a scene from a black-and-white science fiction movie, Texans stopped
in their tracks and poured out of buildings to look skyward as the
huge silver object sailed over head.
Longer than two football fields, it glided across much of the state
in early October 1924, drawing crowds and making headlines
as it went. But this was no UFOin fact, the term hadn’t yet
been coined. What Texans saw that long ago fall was the Navy’s newest
and largest dirigible, the U.S.S. Shenandoah, the first rigid airship
to fly coast to coast.
Courtesy Wikipedia Commons
20, 1923, the 36-ton Shenandoah stretched 680 feet long, extended
78 feet at her beam and 93 feet, 2 inches high. Propelled by 300-horsepower
engines, she could reach 70 miles an hour with a range of 5,000 miles.
Carrying a crew of 35, and longer than many sea-going vessels, she
was a ship that sailed the air.
The Shenandoah was based at the Lakehurst, NJ Naval Air Station, which
is where she had been constructed. But in the winter of 1923, the
Navy decided to fly the big blimp from New Jersey to the West Coast,
preparatory to a contemplated polar exploration mission. Rather than
have her cross the Rocky Mountains, naval brass opted for a southern
route where the airship could fly lower and expect better weather.
The big blimp’s only scheduled stop was Fort
Worth, where she arrived ahead of schedule Oct. 8. Not only did
Texans find that exciting, a native son served as the ship’s navigator.
That was 32-year-old Lt. Charles Emory Rosenthal of Cleburne,
a 1914 Naval Academy graduate. Another Texan on the ship was Lt.
T.G.W. Settle of San
In addition to being in charge of plotting the Shenandoah’s course,
Rosenthal had an even more critical responsibility – overseeing mooring
operations when the huge airship connected to the 165-foot steel mast
constructed in Tarrant County to handle what civil and military aviation
pioneers expected to be a surge in cross-county dirigible traffic.
The Fort Worth facility
was the only waypoint for blimps between the Atlantic and Pacific
and one of only a handful in the world.
The Shenandoah left Cowtown at 9:45 a.m. Oct. 9 and made her way westward
along the route of the Southern Pacific Railroad, reaching Eastland
at 12:50 p.m. By 2:30 p.m., making 45 miles an hour and fighting a
strong southerly wind, the airship appeared 3,000 feet over Abilene.
At that altitude, she could be seen from 45 miles in any direction.
Three hours and 15 minutes later, people in Midland
turned out to watch the silver giant float overhead.
As the sun set that day, the Shenandoah continued to the west. At
9:05 p.m., the railroad dispatcher at Kent,
163 miles east of El
Paso, telegraphed that he could see the airship’s lights. Forty-two
minutes later, at 8:47 p.m. Mountain time, the airship was over Van
Once the Shenadoah made wireless contact with the Fort Bliss cavalry
post, one of the first messages received was a request for a World
Series update. (The Washington Senators had beaten the New York Giants
2-1 that day, setting up a final game that the Senators would win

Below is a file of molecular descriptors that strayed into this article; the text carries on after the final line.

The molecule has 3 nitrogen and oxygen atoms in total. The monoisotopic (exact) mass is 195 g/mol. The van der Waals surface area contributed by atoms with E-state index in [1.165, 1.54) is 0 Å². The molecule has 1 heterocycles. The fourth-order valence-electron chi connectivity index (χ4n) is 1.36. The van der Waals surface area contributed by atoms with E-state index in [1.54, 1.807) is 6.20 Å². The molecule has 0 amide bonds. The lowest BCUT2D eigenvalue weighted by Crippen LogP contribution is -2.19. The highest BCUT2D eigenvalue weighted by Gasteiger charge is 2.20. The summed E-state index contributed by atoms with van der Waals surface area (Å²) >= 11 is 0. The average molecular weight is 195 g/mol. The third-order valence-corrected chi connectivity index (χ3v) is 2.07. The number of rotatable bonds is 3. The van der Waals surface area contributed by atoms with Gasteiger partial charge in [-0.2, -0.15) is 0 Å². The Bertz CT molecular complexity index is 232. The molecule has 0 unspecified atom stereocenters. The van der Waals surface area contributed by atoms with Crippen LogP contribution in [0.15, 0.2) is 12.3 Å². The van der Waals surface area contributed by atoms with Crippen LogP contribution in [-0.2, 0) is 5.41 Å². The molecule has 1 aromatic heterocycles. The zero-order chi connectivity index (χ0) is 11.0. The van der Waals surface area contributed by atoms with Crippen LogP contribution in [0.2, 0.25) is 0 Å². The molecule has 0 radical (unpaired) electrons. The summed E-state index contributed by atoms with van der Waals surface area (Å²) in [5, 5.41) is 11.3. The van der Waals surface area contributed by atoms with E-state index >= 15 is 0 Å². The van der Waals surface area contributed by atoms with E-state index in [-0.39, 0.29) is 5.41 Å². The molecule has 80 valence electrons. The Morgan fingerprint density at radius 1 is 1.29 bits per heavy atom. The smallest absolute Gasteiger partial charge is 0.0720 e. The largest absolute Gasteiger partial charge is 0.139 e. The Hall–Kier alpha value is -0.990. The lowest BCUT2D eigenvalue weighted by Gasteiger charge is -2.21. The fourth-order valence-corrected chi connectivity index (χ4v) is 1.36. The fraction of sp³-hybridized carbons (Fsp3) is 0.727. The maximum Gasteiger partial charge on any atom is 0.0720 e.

to become world champions.)
The Shenandoah passed over El
Paso at 10:30 p.m. Mountain time. From Texas, she proceeded across
New Mexico and Arizona to San Diego, where she arrived the night of
Oct. 10. From there, she traveled up the California and Oregon coasts
to Washington State.
moored to the tender USS Patoka
Courtesy Wikipedia Commons
quite a year later, the airship lay in its enormous hangar at the
naval air station in New Jersey, being readied for another cross-country
flight, her 57th extended ascension. She left Lakehurst on Sept.
2, 1925. The young officer from Cleburne,
now Lt. Commander Rosendahl, was still a crew member, though
Lt. Settle did not make this flight. But another Texan, Austinite
Lewis Hancock, Jr. now served as the ship’s executive officer.
The following morning, the Shenandoah encountered a violent thunderstorm
over Noble County in southern Ohio and broke apart in mid-air. Since
the airship relied on non-combustible helium and not the explosive
element hydrogen, the blimp did not burst into flames and Rosendahl
succeeded in bringing down the bow portion of the airship softly.
He and 28 others survived, but 13 men, including the lieutenant
commander from Austin, died in the crash.
Despite the disaster, Rosendahl stayed in the Navy, primarily
in its rigid airship branch. Back in the traditional fleet for a
time during World
War II, he served as captain of the heavy cruiser U.S.S. Minneapolis
and received a Navy Cross for his role during the South Pacific
Battle of Tassaforonga in November 1942. He retired as a vice admiral
in 1946 and settled in New Jersey, not far from Lakehurst, the home
of lighter-than-air aviation.
In 1962, as a younger generation of naval aviators trained for space
flight, the Navy decided it no longer needed dirigible. In recognition
of his status as one of the pioneers in the field, the Navy let
Rosendahl go up on the military’s final blimp flight.
"Texas Tales" October
20, 2011 column
Related Topics: Texas
Aviation & Aviators
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